A fund was announced recently that will invest in forestry and agricultural projects, and which will be Shari'ah-compliant. One of the interesting points raised by the fund manager is that "Sustainability has been a challenging conversation in the Gulf, as it was regarded as a competing asset class. But energy security cannot be built on one source alone".
This led Bernardo Vizcaino, the reporter writing the article for Reuters to explain: "One reason for the lack of close ties between the Islamic and ethical investor communities is geographical: Islamic investors have strong roots in the Middle East and southeast Asia, while the ethical investment industry has its strongholds in North America and Europe."
Because of the limited offering of sustainability-related investment opportunities, a fund focusing on this area, that is Shari'ah-compliant as well, should have a natural home, but Islamic finance has so far gravitated more towards other alternative investments like capital-protected notes, and investments in real estate.
Back in May, I wrote in my newsletter that Islamic finance should incorporate 'positive screens' focusing on the environment and poverty alleviation, not because they are good in and of themselves, but because they have strong basis within Islam on their own. In that newsletter, I quoted Olav Kjorven, the Assistant Secretary General for the UN Development Program who, after the launch of the Muslim 7 Year Action Plan on Climate Change: "The role of Islam could be one of the decisive factors tipping the planet towards a sustainable future."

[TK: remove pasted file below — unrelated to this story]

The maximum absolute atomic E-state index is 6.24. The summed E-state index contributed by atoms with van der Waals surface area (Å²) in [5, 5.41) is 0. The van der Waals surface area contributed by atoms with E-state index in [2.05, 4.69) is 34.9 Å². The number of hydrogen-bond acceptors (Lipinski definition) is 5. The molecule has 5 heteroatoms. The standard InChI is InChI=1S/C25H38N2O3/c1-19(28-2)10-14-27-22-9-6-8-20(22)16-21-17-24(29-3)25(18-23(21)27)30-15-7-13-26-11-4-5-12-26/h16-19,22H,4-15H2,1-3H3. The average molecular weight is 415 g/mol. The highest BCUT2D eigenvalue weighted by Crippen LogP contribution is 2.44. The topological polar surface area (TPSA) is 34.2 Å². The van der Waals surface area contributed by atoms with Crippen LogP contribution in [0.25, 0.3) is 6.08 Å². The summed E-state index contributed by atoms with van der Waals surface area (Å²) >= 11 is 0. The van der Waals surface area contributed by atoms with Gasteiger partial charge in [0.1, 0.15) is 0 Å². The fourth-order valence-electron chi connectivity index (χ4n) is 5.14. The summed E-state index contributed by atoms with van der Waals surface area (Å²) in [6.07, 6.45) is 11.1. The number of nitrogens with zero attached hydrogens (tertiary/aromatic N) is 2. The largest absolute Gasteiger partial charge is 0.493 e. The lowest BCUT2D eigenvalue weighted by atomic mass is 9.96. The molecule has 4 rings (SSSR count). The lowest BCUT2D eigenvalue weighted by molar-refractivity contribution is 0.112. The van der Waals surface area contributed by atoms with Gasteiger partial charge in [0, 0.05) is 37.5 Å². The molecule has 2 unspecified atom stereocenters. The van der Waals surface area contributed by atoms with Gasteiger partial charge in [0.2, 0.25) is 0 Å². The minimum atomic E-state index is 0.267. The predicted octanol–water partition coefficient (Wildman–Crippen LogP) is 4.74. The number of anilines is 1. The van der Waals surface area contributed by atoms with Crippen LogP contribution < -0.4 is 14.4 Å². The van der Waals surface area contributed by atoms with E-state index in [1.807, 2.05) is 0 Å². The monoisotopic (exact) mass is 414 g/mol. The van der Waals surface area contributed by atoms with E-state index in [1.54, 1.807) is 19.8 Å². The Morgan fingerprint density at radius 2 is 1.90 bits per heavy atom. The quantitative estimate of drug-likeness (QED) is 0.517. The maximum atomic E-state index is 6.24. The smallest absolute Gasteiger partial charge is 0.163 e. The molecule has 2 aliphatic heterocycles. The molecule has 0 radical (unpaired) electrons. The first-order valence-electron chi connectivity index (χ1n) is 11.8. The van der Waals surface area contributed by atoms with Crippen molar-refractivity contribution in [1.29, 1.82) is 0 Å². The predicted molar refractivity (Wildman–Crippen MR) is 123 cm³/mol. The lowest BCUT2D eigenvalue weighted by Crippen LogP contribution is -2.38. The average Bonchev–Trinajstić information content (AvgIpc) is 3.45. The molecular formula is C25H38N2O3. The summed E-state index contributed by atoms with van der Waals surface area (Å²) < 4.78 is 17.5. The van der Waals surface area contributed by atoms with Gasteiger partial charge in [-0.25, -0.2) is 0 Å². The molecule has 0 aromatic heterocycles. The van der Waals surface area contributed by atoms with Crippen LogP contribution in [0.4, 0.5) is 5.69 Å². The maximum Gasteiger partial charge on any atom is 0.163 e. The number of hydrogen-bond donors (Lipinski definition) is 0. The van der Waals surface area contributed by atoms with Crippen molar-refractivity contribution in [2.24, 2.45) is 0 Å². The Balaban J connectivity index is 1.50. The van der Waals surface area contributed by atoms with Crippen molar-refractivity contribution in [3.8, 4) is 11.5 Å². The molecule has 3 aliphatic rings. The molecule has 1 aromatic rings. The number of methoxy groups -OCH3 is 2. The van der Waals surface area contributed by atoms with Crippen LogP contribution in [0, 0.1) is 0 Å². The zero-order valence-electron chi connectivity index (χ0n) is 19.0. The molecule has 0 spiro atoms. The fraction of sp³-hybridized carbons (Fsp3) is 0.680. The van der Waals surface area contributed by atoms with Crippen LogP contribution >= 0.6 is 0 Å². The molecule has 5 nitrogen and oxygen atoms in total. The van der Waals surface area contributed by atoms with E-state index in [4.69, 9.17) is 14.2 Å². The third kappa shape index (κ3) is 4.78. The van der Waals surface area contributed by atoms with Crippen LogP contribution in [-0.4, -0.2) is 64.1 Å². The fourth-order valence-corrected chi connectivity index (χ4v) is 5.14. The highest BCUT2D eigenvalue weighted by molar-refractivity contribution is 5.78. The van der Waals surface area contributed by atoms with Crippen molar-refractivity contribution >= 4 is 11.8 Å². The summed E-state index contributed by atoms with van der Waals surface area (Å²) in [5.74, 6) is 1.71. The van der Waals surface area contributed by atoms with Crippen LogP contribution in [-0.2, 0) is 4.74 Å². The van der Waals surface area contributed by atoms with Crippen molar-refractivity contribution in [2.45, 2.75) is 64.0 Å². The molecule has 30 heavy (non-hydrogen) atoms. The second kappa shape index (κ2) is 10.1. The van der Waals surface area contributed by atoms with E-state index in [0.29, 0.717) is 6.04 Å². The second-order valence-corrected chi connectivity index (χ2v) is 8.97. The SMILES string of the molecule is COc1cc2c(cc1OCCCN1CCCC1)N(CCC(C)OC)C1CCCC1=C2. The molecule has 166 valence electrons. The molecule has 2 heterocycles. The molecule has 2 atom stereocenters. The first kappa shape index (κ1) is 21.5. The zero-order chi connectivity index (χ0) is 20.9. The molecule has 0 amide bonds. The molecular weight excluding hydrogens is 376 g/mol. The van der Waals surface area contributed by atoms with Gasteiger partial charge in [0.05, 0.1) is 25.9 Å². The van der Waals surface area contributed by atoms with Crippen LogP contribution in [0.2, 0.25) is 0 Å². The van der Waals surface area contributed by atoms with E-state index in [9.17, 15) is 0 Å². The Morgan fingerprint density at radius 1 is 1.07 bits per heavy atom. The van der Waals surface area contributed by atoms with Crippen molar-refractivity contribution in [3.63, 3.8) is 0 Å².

The point of that Action Plan was not that Muslims should embrace environmentalism or work to avert climate change for its own sake, but because it was an important part of the Islamic view that people do not own the earth, but are allowed to use for their benefit, acting as caretakers of the world. The environmental movement has become influential over the past century and Islamic finance can benefit from this pool of knowledge, while adapting it to have the best combination of authenticity and impact within the Islamic finance industry (and not just as a cut and paste from how it operates in North America and Europe).
This would provide a new area where Islamic finance can offer both a Shari'ah-compliant financial product (based on avoiding what is prohibited), but also a positive vision for economic development in harmony with the environment, based on the Islamic ethical conception of the relationship between mankind and the earth.